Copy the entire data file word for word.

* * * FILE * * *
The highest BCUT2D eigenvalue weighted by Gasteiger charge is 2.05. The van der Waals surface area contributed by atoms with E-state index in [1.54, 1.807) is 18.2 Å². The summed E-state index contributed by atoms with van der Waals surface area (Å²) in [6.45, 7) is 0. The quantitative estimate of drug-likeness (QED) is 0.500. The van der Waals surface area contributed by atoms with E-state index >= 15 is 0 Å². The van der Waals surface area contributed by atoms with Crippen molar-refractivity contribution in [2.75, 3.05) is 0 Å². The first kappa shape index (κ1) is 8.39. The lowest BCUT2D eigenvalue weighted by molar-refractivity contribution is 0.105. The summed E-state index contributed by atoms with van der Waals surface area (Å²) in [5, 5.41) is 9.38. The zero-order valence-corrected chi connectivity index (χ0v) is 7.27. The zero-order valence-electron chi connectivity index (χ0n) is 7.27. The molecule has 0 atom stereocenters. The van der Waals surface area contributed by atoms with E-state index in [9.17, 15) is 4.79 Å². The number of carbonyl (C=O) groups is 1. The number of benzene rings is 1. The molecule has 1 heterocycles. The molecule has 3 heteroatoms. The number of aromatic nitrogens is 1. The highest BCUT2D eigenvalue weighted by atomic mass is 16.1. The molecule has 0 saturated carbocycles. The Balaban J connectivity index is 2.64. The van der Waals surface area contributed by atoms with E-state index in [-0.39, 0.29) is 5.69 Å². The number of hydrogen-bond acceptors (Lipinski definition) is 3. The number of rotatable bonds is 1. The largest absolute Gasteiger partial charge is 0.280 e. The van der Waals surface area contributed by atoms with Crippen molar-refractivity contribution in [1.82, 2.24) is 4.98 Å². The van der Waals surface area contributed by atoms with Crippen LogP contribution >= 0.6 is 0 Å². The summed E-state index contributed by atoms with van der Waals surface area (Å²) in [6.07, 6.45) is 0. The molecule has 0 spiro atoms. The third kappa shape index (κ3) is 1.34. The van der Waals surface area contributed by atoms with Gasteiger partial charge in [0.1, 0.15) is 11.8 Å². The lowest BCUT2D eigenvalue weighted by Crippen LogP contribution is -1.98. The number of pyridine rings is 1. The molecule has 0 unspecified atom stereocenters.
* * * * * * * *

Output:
The highest BCUT2D eigenvalue weighted by Gasteiger charge is 2.05. The van der Waals surface area contributed by atoms with E-state index in [1.54, 1.807) is 18.2 Å². The summed E-state index contributed by atoms with van der Waals surface area (Å²) in [6.45, 7) is 0. The quantitative estimate of drug-likeness (QED) is 0.500. The van der Waals surface area contributed by atoms with E-state index >= 15 is 0 Å². The van der Waals surface area contributed by atoms with Crippen molar-refractivity contribution in [2.75, 3.05) is 0 Å². The first kappa shape index (κ1) is 8.39. The lowest BCUT2D eigenvalue weighted by molar-refractivity contribution is 0.105. The summed E-state index contributed by atoms with van der Waals surface area (Å²) in [5, 5.41) is 9.38. The zero-order valence-corrected chi connectivity index (χ0v) is 7.27. The zero-order valence-electron chi connectivity index (χ0n) is 7.27. The molecule has 0 atom stereocenters. The van der Waals surface area contributed by atoms with E-state index in [9.17, 15) is 4.79 Å². The number of carbonyl (C=O) groups is 1. The number of benzene rings is 1. The molecule has 1 heterocycles. The molecule has 3 heteroatoms. The number of aromatic nitrogens is 1. The highest BCUT2D eigenvalue weighted by atomic mass is 16.1. The molecule has 0 saturated carbocycles. The Balaban J connectivity index is 2.64. The van der Waals surface area contributed by atoms with E-state index in [-0.39, 0.29) is 5.69 Å². The number of hydrogen-bond acceptors (Lipinski definition) is 3. The number of rotatable bonds is 1. The largest absolute Gasteiger partial charge is 0.280 e. The van der Waals surface area contributed by atoms with Crippen molar-refractivity contribution in [1.82, 2.24) is 4.98 Å². The van der Waals surface area contributed by atoms with Crippen LogP contribution >= 0.6 is 0 Å². The summed E-state index contributed by atoms with van der Waals surface area (Å²) in [6.07, 6.45) is 0. The molecule has 0 spiro atoms. The third kappa shape index (κ3) is 1.34. The van der Waals surface area contributed by atoms with Gasteiger partial charge in [0.1, 0.15) is 11.8 Å². The lowest BCUT2D eigenvalue weighted by Crippen LogP contribution is -1.98. The number of pyridine rings is 1. The molecule has 0 unspecified atom stereocenters.